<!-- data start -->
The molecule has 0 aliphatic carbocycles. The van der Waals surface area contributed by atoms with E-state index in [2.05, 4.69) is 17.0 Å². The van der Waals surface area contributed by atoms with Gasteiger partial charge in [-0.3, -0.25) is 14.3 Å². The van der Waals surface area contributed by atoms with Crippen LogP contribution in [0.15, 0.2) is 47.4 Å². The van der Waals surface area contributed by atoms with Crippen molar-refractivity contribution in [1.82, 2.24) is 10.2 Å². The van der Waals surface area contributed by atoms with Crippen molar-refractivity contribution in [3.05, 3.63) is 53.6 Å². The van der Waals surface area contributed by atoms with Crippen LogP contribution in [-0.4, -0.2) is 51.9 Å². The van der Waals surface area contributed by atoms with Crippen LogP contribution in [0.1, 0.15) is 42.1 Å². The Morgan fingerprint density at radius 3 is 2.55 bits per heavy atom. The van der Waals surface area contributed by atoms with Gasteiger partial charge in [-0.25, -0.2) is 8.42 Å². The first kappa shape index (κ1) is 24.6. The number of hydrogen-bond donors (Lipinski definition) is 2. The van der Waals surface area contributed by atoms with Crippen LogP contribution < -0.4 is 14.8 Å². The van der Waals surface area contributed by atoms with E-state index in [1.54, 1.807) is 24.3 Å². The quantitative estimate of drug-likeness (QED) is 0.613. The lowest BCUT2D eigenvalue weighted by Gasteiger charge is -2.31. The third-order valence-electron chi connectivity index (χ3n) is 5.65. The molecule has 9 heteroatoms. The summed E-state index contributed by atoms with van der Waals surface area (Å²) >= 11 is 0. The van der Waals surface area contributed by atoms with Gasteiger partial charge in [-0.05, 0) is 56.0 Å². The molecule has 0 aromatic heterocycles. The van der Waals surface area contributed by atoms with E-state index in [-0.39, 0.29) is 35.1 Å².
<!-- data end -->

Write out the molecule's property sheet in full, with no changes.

The molecule has 0 aliphatic carbocycles. The van der Waals surface area contributed by atoms with E-state index in [2.05, 4.69) is 17.0 Å². The van der Waals surface area contributed by atoms with Gasteiger partial charge in [-0.3, -0.25) is 14.3 Å². The van der Waals surface area contributed by atoms with Crippen LogP contribution in [0.15, 0.2) is 47.4 Å². The van der Waals surface area contributed by atoms with Crippen molar-refractivity contribution in [1.82, 2.24) is 10.2 Å². The van der Waals surface area contributed by atoms with Crippen molar-refractivity contribution in [3.05, 3.63) is 53.6 Å². The van der Waals surface area contributed by atoms with Crippen LogP contribution in [-0.4, -0.2) is 51.9 Å². The van der Waals surface area contributed by atoms with Crippen LogP contribution in [0.1, 0.15) is 42.1 Å². The Morgan fingerprint density at radius 3 is 2.55 bits per heavy atom. The van der Waals surface area contributed by atoms with Gasteiger partial charge in [-0.25, -0.2) is 8.42 Å². The first kappa shape index (κ1) is 24.6. The number of hydrogen-bond donors (Lipinski definition) is 2. The van der Waals surface area contributed by atoms with Crippen LogP contribution < -0.4 is 14.8 Å². The van der Waals surface area contributed by atoms with E-state index in [1.54, 1.807) is 24.3 Å². The quantitative estimate of drug-likeness (QED) is 0.613. The lowest BCUT2D eigenvalue weighted by Gasteiger charge is -2.31. The third-order valence-electron chi connectivity index (χ3n) is 5.65. The molecule has 9 heteroatoms. The summed E-state index contributed by atoms with van der Waals surface area (Å²) >= 11 is 0. The van der Waals surface area contributed by atoms with Gasteiger partial charge in [-0.05, 0) is 56.0 Å². The molecule has 0 aromatic heterocycles. The van der Waals surface area contributed by atoms with E-state index in [-0.39, 0.29) is 35.1 Å².